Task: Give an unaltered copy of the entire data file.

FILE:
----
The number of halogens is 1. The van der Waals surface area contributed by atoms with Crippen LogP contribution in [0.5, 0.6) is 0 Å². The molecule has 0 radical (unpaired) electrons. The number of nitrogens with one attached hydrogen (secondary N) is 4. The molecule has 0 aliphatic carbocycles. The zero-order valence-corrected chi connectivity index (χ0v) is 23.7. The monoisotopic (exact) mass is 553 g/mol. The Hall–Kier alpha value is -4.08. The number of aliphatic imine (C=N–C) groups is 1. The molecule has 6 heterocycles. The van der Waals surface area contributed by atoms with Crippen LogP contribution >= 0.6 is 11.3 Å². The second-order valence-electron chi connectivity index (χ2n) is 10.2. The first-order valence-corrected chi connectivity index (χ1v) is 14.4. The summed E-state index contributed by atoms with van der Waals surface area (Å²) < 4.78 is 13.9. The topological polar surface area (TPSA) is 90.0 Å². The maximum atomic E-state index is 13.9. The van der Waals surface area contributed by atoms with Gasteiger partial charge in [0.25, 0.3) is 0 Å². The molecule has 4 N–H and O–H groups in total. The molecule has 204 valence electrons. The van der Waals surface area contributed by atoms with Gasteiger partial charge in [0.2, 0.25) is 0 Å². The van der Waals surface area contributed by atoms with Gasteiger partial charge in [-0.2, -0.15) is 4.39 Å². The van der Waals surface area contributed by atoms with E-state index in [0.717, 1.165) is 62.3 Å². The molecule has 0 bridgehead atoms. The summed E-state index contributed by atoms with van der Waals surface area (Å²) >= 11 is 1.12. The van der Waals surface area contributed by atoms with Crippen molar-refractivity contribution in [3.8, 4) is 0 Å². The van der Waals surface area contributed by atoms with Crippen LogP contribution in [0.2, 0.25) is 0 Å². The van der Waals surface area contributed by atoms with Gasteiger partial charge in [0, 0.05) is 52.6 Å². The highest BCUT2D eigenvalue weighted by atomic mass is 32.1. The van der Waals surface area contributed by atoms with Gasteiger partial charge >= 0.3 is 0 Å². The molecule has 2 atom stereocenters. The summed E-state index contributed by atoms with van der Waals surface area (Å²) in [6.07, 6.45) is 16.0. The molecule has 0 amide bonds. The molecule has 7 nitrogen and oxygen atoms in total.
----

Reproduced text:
The number of halogens is 1. The van der Waals surface area contributed by atoms with Crippen LogP contribution in [0.5, 0.6) is 0 Å². The molecule has 0 radical (unpaired) electrons. The number of nitrogens with one attached hydrogen (secondary N) is 4. The molecule has 0 aliphatic carbocycles. The zero-order valence-corrected chi connectivity index (χ0v) is 23.7. The monoisotopic (exact) mass is 553 g/mol. The Hall–Kier alpha value is -4.08. The number of aliphatic imine (C=N–C) groups is 1. The molecule has 6 heterocycles. The van der Waals surface area contributed by atoms with Crippen LogP contribution >= 0.6 is 11.3 Å². The second-order valence-electron chi connectivity index (χ2n) is 10.2. The first-order valence-corrected chi connectivity index (χ1v) is 14.4. The summed E-state index contributed by atoms with van der Waals surface area (Å²) < 4.78 is 13.9. The topological polar surface area (TPSA) is 90.0 Å². The maximum atomic E-state index is 13.9. The van der Waals surface area contributed by atoms with Gasteiger partial charge in [0.25, 0.3) is 0 Å². The molecule has 4 N–H and O–H groups in total. The molecule has 204 valence electrons. The van der Waals surface area contributed by atoms with Gasteiger partial charge in [0.2, 0.25) is 0 Å². The van der Waals surface area contributed by atoms with Gasteiger partial charge in [-0.2, -0.15) is 4.39 Å². The van der Waals surface area contributed by atoms with E-state index in [0.717, 1.165) is 62.3 Å². The molecule has 0 bridgehead atoms. The summed E-state index contributed by atoms with van der Waals surface area (Å²) >= 11 is 1.12. The van der Waals surface area contributed by atoms with Crippen molar-refractivity contribution in [3.8, 4) is 0 Å². The van der Waals surface area contributed by atoms with Crippen LogP contribution in [0.2, 0.25) is 0 Å². The van der Waals surface area contributed by atoms with Gasteiger partial charge in [0, 0.05) is 52.6 Å². The highest BCUT2D eigenvalue weighted by atomic mass is 32.1. The van der Waals surface area contributed by atoms with Gasteiger partial charge >= 0.3 is 0 Å². The molecule has 2 atom stereocenters. The summed E-state index contributed by atoms with van der Waals surface area (Å²) in [6.07, 6.45) is 16.0. The molecule has 0 amide bonds. The molecule has 7 nitrogen and oxygen atoms in total.